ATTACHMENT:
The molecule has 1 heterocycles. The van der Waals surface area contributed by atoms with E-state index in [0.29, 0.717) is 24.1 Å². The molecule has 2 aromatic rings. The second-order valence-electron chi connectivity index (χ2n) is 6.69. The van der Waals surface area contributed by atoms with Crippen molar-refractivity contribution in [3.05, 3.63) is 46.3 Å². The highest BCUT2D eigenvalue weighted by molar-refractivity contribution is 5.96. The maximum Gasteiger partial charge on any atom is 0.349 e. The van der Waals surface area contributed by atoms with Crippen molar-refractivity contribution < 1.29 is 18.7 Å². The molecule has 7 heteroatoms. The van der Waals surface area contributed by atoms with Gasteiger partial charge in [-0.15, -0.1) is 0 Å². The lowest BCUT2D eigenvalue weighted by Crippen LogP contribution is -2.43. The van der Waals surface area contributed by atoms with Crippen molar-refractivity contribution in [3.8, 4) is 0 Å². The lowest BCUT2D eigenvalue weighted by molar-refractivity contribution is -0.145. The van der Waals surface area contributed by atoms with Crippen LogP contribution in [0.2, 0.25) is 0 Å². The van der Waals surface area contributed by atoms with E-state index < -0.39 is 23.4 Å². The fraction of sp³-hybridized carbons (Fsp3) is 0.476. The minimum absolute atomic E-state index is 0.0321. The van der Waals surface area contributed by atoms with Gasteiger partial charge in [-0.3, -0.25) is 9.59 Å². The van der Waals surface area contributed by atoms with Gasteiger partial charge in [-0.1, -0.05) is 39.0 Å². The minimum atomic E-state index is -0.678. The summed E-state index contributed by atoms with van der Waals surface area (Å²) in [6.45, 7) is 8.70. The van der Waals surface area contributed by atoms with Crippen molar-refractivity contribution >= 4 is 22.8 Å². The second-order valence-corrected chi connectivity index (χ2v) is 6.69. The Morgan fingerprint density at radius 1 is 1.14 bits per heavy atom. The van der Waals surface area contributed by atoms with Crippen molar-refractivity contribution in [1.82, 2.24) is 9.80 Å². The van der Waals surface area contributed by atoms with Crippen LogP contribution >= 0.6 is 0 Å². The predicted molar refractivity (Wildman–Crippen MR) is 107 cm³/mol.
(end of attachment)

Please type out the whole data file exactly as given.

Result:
The molecule has 1 heterocycles. The van der Waals surface area contributed by atoms with E-state index in [0.29, 0.717) is 24.1 Å². The molecule has 2 aromatic rings. The second-order valence-electron chi connectivity index (χ2n) is 6.69. The van der Waals surface area contributed by atoms with Crippen molar-refractivity contribution in [3.05, 3.63) is 46.3 Å². The highest BCUT2D eigenvalue weighted by molar-refractivity contribution is 5.96. The maximum Gasteiger partial charge on any atom is 0.349 e. The van der Waals surface area contributed by atoms with Crippen molar-refractivity contribution < 1.29 is 18.7 Å². The molecule has 7 heteroatoms. The van der Waals surface area contributed by atoms with Gasteiger partial charge in [-0.15, -0.1) is 0 Å². The lowest BCUT2D eigenvalue weighted by Crippen LogP contribution is -2.43. The van der Waals surface area contributed by atoms with Crippen molar-refractivity contribution in [3.8, 4) is 0 Å². The lowest BCUT2D eigenvalue weighted by molar-refractivity contribution is -0.145. The van der Waals surface area contributed by atoms with Crippen LogP contribution in [0.2, 0.25) is 0 Å². The van der Waals surface area contributed by atoms with E-state index < -0.39 is 23.4 Å². The fraction of sp³-hybridized carbons (Fsp3) is 0.476. The minimum absolute atomic E-state index is 0.0321. The van der Waals surface area contributed by atoms with Gasteiger partial charge in [-0.3, -0.25) is 9.59 Å². The van der Waals surface area contributed by atoms with Gasteiger partial charge in [-0.1, -0.05) is 39.0 Å². The minimum atomic E-state index is -0.678. The summed E-state index contributed by atoms with van der Waals surface area (Å²) in [6.45, 7) is 8.70. The van der Waals surface area contributed by atoms with Crippen molar-refractivity contribution >= 4 is 22.8 Å². The second-order valence-corrected chi connectivity index (χ2v) is 6.69. The Morgan fingerprint density at radius 1 is 1.14 bits per heavy atom. The van der Waals surface area contributed by atoms with Crippen molar-refractivity contribution in [1.82, 2.24) is 9.80 Å². The van der Waals surface area contributed by atoms with Crippen LogP contribution >= 0.6 is 0 Å². The predicted molar refractivity (Wildman–Crippen MR) is 107 cm³/mol.